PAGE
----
Here you pull the string behind the neck while “listening” out for your best shoulder point and is most helpful if you have been having problems attaining optimal shoulder positions.
It also pays to sometimes work on your shooting psychology. In fact, many Olympic level shooters are known to practice mental shooting ahead of competitions.
Here you simply go through the motions of aiming and releasing a bow and arrow but without the real gear.
The idea is to test whether your motions remain correct without a bow in a pressure-free environment.
Like I have repeatedly mentioned, its safety above everything in backyard archery, so you will want to check on the following:
· Avoid dry-firing
I cannot emphasize this enough- dry firing is just a no-no.
Even if you’re a veteran and super confident that you can never make such a basic mistake, the reality is that you are never in full control of your equipment not to mention that equipment do malfunction.
And it can malfunction at the very worst time when you’re drawing so be sure to never release a bow string minus an arrow.
· Rethink your backyard archery range
If the background behind your targets/backstop doesn’t provide for a misfired arrow to land safely, consider modifying your range.
You can, for instance, add some more mats behind your target for extra safety.
In addition, consider stacking more layers of materials (for your backstop) to create sufficient soft landing space.
· Stick to the rules
No matter the kind of backstop or targets you are using, always follow the very basic safety rules to the latter.
For example, you should never shoot towards areas frequented by people including houses and sidewalks.
Moreover, always beware of your targets and whatever lies beyond during sessions.
This means that no human activity should be taking place behind your target area whatsoever during practice time.
Moving on, irrespective of whether you have installed a backstop net or not, you shouldn’t allow anyone else to enter your range while you’re shooting.
You might also be aware of the other dos and don’ts including:
- Don’t: Never raise your sights above a target.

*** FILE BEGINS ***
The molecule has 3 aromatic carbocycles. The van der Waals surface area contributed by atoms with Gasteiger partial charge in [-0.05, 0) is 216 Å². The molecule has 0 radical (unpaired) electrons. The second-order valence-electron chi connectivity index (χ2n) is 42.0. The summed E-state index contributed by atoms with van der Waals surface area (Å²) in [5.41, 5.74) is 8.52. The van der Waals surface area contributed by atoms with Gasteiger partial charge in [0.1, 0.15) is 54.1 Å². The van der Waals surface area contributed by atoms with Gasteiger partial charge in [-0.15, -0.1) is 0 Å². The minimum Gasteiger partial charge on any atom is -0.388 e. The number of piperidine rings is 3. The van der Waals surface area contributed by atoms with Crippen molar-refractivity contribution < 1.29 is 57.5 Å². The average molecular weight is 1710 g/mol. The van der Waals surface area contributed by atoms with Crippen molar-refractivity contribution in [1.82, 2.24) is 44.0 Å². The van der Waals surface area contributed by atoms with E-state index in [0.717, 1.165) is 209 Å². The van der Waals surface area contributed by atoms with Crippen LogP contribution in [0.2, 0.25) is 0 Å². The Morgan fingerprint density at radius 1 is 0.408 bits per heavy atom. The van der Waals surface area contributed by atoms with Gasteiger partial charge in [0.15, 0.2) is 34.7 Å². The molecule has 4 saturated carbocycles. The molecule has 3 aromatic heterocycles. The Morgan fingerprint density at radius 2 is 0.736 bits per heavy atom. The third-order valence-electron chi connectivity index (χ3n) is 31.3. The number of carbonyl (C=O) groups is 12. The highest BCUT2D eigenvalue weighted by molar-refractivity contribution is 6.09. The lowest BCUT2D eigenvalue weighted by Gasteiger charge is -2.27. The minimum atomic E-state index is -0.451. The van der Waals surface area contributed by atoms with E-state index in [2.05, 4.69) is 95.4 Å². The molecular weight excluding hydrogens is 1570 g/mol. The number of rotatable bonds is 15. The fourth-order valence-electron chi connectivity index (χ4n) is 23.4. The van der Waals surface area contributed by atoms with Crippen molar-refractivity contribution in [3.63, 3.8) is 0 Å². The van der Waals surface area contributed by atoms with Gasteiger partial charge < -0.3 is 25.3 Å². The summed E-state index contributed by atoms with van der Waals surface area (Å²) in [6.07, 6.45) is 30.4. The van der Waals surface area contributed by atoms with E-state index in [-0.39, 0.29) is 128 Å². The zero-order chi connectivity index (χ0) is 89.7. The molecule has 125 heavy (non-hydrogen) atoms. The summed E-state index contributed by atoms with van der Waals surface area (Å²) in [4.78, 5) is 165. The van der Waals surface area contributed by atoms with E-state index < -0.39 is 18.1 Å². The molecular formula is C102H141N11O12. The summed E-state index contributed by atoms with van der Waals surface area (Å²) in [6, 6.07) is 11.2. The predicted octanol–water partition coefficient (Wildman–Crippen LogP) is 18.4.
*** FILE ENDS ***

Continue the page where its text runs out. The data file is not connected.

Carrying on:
- Do: Always draw towards the ground.
¾ Bring the right accessories
Always carry essential accessories. For instance, an arrow puller will help you remove stuck arrows safely (arrows easily break up when yanked out).
¾ Make practice a team game
You can invite a friend and engage in friendly backyard contests to make it more fun. All you need to do is be a bit creative to motivate competition. You can, for example, strike a deal that will see the loser pay for dinner.
¾ Don’t ignore the warm-up
Before every session, participate in some warm-up exercises.
This helps you stimulate your muscles and get your entire body ready for sessions.
You can use stretch exercise bands or other helpful aids.
¾ Break it down
When you have more hours, breaking down practice into multiple sessions and include warm-ups, warm-downs, and mental breaks in between sessions.
This paced nature of training ensures that you’re ready and more relaxed so the quality of your shots will be high.
Wrapping it up
If the law allows, you can easily set up an archery range at home to help you shoot all year round.
All you have to do is create a backstop then order/build the right target plus distance markers (if need be).
Have in mind all the basic safety precautions while building your backyard archery range and remember to have fun, for example, by inviting friends and simulating real-life shooting situations.
I can promise you this: if you do it right, you will never again want to waste time (and money) travelling to your regular range.
Above all, shooting from the privacy of your backyard and at your own pace can be incredibly fulfilling!